Wroten had four opportunities to tie the game with one free throw and he missed each attempt, spoiling a UW freshman record for points in a game with 29. To go along with the horrific defensive effort, Washington shot 46 percent from the free throw line as a team (12-26) – that is where the blame should lie. It wasn't just Tony that was clanking those freebies.

For Oregon State, they pounded the ball inside with little resistance, especially when N'Diaye was not in the game. Devon Collier, Eric Moreland, and Joe Burton completely neutralized Washington's athleticism, accounting for 46 of OSU's 86 points. The Huskies also seemingly forgot the scouting report on Ahmad Starks, as they allowed him to knock down four open three-pointers. And although he missed what were some crucial free throws in the last minute, Jared Cunningham is the clear leader for the Beavers and he bounced back from a poor game on Wednesday against Washington State with a double-double versus the Dawgs, scoring 18 points and collecting 10 rebounds.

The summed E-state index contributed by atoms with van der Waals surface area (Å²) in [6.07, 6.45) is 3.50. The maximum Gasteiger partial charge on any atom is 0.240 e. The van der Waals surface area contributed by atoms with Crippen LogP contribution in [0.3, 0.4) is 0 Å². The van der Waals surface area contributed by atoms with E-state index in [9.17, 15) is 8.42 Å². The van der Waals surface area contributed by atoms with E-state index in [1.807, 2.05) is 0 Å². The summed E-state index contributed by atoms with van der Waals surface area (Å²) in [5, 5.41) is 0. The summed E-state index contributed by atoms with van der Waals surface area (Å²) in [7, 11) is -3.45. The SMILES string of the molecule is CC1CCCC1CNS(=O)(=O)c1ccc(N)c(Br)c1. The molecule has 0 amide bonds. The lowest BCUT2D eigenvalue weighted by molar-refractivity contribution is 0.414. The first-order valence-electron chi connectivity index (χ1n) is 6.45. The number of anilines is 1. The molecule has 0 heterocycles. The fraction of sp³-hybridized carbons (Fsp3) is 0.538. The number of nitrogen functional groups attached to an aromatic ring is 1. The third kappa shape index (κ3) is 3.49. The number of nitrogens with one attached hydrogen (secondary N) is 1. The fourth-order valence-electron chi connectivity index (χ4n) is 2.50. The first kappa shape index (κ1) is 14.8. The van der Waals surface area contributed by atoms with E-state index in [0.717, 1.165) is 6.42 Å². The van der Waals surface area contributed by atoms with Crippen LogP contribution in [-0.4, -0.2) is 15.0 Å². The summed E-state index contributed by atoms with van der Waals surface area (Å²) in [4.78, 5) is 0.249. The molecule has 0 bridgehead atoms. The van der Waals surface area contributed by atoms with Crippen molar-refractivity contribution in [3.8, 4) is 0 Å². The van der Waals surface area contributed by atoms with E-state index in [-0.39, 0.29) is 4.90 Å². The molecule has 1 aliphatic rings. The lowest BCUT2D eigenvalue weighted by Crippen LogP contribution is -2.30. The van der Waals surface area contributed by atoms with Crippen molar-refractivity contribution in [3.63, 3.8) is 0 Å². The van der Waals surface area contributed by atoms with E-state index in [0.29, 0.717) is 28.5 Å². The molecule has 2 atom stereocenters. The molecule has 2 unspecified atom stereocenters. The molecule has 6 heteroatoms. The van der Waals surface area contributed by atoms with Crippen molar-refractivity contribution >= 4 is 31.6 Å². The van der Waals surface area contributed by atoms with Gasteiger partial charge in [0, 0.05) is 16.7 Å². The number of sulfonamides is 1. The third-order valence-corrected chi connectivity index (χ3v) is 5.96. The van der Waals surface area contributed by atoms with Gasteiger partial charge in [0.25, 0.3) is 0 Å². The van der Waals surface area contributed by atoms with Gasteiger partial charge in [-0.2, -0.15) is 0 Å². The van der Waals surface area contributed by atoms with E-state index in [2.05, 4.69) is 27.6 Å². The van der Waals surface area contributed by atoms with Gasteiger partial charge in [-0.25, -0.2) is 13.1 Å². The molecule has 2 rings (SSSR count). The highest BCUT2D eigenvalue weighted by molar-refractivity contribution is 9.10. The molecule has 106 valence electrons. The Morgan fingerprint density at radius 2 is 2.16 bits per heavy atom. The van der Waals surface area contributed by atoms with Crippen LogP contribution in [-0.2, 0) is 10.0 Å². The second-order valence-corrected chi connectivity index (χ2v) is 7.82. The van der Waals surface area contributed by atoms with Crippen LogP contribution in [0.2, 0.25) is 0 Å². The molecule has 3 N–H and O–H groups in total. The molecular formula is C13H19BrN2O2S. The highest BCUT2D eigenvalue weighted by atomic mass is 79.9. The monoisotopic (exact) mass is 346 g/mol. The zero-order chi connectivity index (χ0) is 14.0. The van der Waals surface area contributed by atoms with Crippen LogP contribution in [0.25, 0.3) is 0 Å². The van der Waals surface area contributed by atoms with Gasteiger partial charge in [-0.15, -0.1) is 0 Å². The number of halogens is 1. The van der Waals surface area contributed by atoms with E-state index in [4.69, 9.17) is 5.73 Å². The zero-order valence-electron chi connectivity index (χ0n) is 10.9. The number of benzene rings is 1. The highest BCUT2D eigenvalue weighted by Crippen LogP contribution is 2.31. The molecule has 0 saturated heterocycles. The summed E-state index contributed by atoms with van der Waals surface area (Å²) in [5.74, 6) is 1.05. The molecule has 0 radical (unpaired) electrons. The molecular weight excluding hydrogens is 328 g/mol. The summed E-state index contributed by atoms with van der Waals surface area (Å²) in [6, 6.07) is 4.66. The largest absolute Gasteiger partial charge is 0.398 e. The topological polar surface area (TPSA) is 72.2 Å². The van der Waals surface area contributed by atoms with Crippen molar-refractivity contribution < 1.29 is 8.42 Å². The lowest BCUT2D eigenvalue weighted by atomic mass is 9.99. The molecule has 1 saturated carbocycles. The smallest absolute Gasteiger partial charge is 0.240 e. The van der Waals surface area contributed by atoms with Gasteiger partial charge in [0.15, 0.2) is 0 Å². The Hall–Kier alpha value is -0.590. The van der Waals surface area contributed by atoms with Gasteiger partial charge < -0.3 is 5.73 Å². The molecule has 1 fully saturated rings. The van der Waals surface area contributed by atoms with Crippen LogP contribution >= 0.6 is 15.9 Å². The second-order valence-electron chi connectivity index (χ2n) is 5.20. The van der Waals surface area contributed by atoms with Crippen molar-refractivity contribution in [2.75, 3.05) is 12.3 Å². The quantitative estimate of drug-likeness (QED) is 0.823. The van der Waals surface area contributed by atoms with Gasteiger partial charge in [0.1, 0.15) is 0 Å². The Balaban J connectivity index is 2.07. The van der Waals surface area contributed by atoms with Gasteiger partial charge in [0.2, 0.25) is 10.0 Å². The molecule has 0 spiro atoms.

Should UW be fortunate enough to make the Big Dance as an at-large team they will be considered a dangerous squad to face because they have impressive talent and athleticism. A No. 4 or a No. 5 seed will certainly not have a cakewalk in the first round with Washington at a potential No. 12 or No. 13 seed. But therein lies their silver lining; the Huskies lack discipline for astoundingly long stretches. This includes missed free throws, turnovers, poor shot selection, and missed defensive assignments. Granted, most teams have these poor stretches from time to time, but why is it so glaring with this roster? Certainly they lack some overall experience, but with 31 games together under their belts, that can hardly be used as an excuse at this point in the season. They are simply too talented.